The huge influence that Jamaican music has had on british music, from garage to grime, drum and bass, and jungle and trip-hop, is a subject rarely discussed. Last week, Mykaell Riley celebrated the launch of Bass Culture, the first academic investigation into the impact, importance and value of Jamaican music to the british music scence but also to acknowledge the great contribution to the culture and heritage of Great Britain.
The project will examine the wide-spread influence of Jamaican music through the collection, over two years, of memories and experiences from three generations of musiciance, music industry participants and audience members.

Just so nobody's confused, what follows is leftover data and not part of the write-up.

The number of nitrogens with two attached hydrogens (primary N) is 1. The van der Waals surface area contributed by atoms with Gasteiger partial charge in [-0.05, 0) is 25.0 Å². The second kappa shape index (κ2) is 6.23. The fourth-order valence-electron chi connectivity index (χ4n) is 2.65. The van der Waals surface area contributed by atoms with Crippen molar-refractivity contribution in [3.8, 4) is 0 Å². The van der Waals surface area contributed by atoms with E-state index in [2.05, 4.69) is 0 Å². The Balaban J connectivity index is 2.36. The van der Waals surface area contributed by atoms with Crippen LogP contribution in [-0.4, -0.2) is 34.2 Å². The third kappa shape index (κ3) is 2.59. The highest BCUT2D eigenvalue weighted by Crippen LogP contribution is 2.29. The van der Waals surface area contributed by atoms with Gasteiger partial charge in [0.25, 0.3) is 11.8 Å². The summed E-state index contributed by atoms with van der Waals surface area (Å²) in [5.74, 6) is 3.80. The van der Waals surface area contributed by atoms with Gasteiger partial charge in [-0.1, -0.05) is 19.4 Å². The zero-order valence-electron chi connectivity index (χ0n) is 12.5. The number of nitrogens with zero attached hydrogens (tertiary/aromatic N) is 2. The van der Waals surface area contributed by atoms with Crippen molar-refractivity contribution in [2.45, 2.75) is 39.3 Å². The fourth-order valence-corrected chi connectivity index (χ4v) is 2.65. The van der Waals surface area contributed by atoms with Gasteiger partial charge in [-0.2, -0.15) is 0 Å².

Talking to i-D Magazine, Riley said: "It's a bit like watching a movie in black and white on the assumption that this is the only version - when the movie was actually filmed in colour - given recent sales in the US and the fact that Britain sits at the apex of pop music, British pop is more successful now than it was in the 60s, however the black British contribution over this period remains little known. Historically the promotional lens of the British rock and pop media have painted a picture that now requires revisiting and that's where this research fits in."